There are moments of sadness, like when Esther leaves her family behind to start a new life on the farm with Harold, and the way she tries to balance the needs of her mother, who has dementia, with her own need to be her own person. I found that touched me in specific ways, although I was already my own person when my mum developed dementia and it was more that I felt an old version of me was being wrenched back into existence, instead of a new one being hampered. There is sadness, too, in the grief that Harold carries with him for his parents and the way they cannot help him as he wishes to be helped. His grandmother and his dad’s cousin who help run the farm with him are not quite the same, not quite enough. That touched me, too, because although my mum lived for seven years after my dad died, it’s as though she died within a year of him and as though I’ve been without parents for a long time. I’ve been thinking about that a lot, lately. About how you can have people around you who care about you, but they’re never the same as the parent you’re closest to. I wonder if that ever fades.

I didn’t want to presume, and it isn’t mentioned in her bio, but the surname Bragg when associated with Cumbria says Melvyn to me, and the fact that Marie-Elsa Bragg writes about dementia reminded me that Melvyn Bragg has also written about dementia in Grace and Mary, drawing on family experience. I had a couple of people, thinking they were being supportive I’m sure, tell me not long after my mum’s diagnosis that I should read Grace and Mary. I had, and still have, a reluctance to read books that I know contain characters with dementia. It feels like too much to engage with. And yet Towards Mellbreak hasn’t been too much to engage with. I didn’t know there was a character with dementia before I started reading, and perhaps because she’s a side character, it hasn’t been too difficult. Maybe I will read Grace and Mary, even knowing that it’s the focus of the book.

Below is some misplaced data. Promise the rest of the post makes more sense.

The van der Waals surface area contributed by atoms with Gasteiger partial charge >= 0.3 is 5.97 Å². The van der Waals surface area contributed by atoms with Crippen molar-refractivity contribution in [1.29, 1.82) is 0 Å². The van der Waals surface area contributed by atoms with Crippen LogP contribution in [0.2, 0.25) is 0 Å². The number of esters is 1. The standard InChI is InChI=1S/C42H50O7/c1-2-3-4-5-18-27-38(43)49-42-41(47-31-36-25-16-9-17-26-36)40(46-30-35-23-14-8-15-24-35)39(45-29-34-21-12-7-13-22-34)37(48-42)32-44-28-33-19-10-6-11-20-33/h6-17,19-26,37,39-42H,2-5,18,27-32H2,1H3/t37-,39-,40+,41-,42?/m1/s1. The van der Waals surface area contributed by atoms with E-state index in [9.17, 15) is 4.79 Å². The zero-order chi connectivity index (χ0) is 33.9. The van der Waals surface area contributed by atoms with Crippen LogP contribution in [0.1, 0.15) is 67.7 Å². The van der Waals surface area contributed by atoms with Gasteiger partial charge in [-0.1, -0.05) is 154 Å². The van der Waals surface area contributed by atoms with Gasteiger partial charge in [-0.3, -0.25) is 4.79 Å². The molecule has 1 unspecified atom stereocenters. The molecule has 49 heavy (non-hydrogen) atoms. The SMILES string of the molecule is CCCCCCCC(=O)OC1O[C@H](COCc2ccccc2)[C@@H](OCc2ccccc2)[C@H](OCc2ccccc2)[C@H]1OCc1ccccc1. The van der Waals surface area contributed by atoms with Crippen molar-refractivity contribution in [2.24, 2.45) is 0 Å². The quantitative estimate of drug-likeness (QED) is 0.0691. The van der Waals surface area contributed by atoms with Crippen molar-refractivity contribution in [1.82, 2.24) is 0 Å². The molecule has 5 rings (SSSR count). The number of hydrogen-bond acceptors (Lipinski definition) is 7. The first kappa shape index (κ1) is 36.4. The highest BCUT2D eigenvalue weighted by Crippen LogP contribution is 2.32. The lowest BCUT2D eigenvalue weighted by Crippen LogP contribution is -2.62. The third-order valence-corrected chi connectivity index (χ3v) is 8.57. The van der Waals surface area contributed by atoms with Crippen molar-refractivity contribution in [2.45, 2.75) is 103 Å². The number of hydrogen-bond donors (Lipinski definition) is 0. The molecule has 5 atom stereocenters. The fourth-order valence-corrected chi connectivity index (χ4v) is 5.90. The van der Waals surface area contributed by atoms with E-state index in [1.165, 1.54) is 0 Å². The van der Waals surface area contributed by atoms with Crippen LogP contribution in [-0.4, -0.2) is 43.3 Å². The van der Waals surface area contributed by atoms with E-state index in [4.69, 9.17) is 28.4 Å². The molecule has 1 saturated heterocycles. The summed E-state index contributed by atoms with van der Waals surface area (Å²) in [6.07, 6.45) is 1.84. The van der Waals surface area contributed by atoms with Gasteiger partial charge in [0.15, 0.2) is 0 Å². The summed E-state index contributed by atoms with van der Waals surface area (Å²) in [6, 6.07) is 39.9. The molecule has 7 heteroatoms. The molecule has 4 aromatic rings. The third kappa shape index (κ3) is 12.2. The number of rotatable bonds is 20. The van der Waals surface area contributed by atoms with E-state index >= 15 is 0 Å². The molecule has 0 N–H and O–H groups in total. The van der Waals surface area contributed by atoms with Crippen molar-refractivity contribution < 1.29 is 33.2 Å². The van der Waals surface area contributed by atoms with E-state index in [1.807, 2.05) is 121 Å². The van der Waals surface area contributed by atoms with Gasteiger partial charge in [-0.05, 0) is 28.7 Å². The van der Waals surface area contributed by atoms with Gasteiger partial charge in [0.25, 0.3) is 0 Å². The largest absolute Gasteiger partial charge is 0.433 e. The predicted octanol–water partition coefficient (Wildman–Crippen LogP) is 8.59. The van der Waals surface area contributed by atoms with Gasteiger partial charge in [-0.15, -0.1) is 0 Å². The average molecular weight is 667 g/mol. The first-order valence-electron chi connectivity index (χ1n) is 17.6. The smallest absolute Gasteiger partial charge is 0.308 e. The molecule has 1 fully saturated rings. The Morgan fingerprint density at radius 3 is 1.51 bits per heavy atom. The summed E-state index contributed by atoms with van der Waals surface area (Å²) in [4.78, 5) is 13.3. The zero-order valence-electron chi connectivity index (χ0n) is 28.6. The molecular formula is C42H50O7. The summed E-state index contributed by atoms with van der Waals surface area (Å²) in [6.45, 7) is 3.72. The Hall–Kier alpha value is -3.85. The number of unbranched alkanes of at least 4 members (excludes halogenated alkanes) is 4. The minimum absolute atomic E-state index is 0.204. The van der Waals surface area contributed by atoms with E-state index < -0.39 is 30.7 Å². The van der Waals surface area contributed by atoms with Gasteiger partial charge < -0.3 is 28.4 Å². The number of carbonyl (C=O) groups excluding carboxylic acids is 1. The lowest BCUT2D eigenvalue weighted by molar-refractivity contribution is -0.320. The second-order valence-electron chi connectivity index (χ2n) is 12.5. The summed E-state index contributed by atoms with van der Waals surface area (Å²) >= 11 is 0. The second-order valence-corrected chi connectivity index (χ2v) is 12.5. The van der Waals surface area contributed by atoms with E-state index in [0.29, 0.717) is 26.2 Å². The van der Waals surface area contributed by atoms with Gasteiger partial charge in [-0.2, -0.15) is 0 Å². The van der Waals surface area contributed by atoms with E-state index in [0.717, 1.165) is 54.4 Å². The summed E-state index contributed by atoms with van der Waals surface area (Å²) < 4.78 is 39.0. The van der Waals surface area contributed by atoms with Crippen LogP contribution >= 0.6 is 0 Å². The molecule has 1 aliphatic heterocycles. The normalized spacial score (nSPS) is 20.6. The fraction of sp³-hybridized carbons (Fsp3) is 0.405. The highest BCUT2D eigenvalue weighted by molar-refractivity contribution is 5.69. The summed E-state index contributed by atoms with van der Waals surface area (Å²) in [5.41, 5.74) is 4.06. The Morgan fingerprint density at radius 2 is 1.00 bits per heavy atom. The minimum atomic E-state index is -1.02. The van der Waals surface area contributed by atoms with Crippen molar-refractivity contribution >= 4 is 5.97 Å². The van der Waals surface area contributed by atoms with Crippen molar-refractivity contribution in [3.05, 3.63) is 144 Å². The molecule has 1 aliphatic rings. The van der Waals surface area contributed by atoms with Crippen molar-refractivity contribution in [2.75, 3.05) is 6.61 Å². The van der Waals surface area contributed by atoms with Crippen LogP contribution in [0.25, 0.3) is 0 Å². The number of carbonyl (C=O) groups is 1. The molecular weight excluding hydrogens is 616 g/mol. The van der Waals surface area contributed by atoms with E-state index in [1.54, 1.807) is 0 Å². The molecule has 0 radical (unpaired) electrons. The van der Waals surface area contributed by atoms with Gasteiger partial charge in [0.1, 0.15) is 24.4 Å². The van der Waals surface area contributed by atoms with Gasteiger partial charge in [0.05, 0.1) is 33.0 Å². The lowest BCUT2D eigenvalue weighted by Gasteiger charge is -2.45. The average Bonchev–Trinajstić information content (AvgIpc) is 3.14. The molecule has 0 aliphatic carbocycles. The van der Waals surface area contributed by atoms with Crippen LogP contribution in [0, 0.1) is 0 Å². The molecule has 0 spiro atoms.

But yes, Melvyn is the dad of Marie-Elsa, and perhaps enjoying her book is another reason to try something by him.

A surprising aspect of the book is the way letters from a missionary brother in China during the 1920s intersperse the narrative. John, the missionary, is the brother of Catherine, Harold’s grandmother. Catherine struggles with her faith and her brothers letters are a touchstone for her. She shares them with family members as she sees fit, matching the contents of a letter with a moment of difficulty the other person is struggling with. Bragg has researched the history of the Christian mission to China using the archives held at SOAS, the School of Oriental and African Studies at the University of London, and the letters she imagines are compelling. I found them interesting as a window into the history of Western involvement in China, but also as a window into how people deal with hardship. In them, John speaks of the hardship of caring about the people he ministers to at a hospital mission, of finding a form of peace in the struggle to care for them when his presence isn’t welcome and even causes danger. It’s a message of commitment to something that matters, even when it causes pain to do so, and to walk away seems the easier option. That message is echoed in the family’s commitment to their farm and to each other, even in the hardest times.

Those hard times end sadly for one character. I would say tragically, but in the midst of the pain and suffering, there is still hope and love. It is a sad book but it’s also a beautiful one, where the ways and traditions of the hill farmers of Cumbria knit together into a community, and where remembering the past adds strength to the present.